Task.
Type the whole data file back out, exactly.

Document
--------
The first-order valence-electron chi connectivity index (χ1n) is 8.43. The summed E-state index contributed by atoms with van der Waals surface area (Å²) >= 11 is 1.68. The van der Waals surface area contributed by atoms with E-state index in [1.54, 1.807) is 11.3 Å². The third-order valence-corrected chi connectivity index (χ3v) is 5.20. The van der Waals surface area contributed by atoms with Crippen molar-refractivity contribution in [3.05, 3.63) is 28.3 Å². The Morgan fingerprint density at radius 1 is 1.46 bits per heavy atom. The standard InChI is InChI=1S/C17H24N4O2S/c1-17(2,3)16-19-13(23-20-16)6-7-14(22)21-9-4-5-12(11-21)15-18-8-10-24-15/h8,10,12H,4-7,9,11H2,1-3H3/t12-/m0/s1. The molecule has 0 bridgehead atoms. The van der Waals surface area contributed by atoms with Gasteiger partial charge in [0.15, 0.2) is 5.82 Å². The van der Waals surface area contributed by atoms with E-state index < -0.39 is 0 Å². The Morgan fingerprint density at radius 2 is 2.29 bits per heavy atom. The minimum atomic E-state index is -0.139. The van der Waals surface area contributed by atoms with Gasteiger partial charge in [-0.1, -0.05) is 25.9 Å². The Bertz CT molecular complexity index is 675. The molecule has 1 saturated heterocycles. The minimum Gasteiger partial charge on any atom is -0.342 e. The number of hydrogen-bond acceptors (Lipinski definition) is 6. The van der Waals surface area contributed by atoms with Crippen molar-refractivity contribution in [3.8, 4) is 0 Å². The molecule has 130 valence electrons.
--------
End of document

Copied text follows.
The first-order valence-electron chi connectivity index (χ1n) is 8.43. The summed E-state index contributed by atoms with van der Waals surface area (Å²) >= 11 is 1.68. The van der Waals surface area contributed by atoms with E-state index in [1.54, 1.807) is 11.3 Å². The third-order valence-corrected chi connectivity index (χ3v) is 5.20. The van der Waals surface area contributed by atoms with Crippen molar-refractivity contribution in [3.05, 3.63) is 28.3 Å². The Morgan fingerprint density at radius 1 is 1.46 bits per heavy atom. The standard InChI is InChI=1S/C17H24N4O2S/c1-17(2,3)16-19-13(23-20-16)6-7-14(22)21-9-4-5-12(11-21)15-18-8-10-24-15/h8,10,12H,4-7,9,11H2,1-3H3/t12-/m0/s1. The molecule has 0 bridgehead atoms. The van der Waals surface area contributed by atoms with Gasteiger partial charge in [0.15, 0.2) is 5.82 Å². The van der Waals surface area contributed by atoms with E-state index < -0.39 is 0 Å². The Morgan fingerprint density at radius 2 is 2.29 bits per heavy atom. The minimum atomic E-state index is -0.139. The van der Waals surface area contributed by atoms with Gasteiger partial charge in [-0.1, -0.05) is 25.9 Å². The Bertz CT molecular complexity index is 675. The molecule has 1 saturated heterocycles. The minimum Gasteiger partial charge on any atom is -0.342 e. The number of hydrogen-bond acceptors (Lipinski definition) is 6. The van der Waals surface area contributed by atoms with Crippen molar-refractivity contribution in [3.8, 4) is 0 Å². The molecule has 130 valence electrons.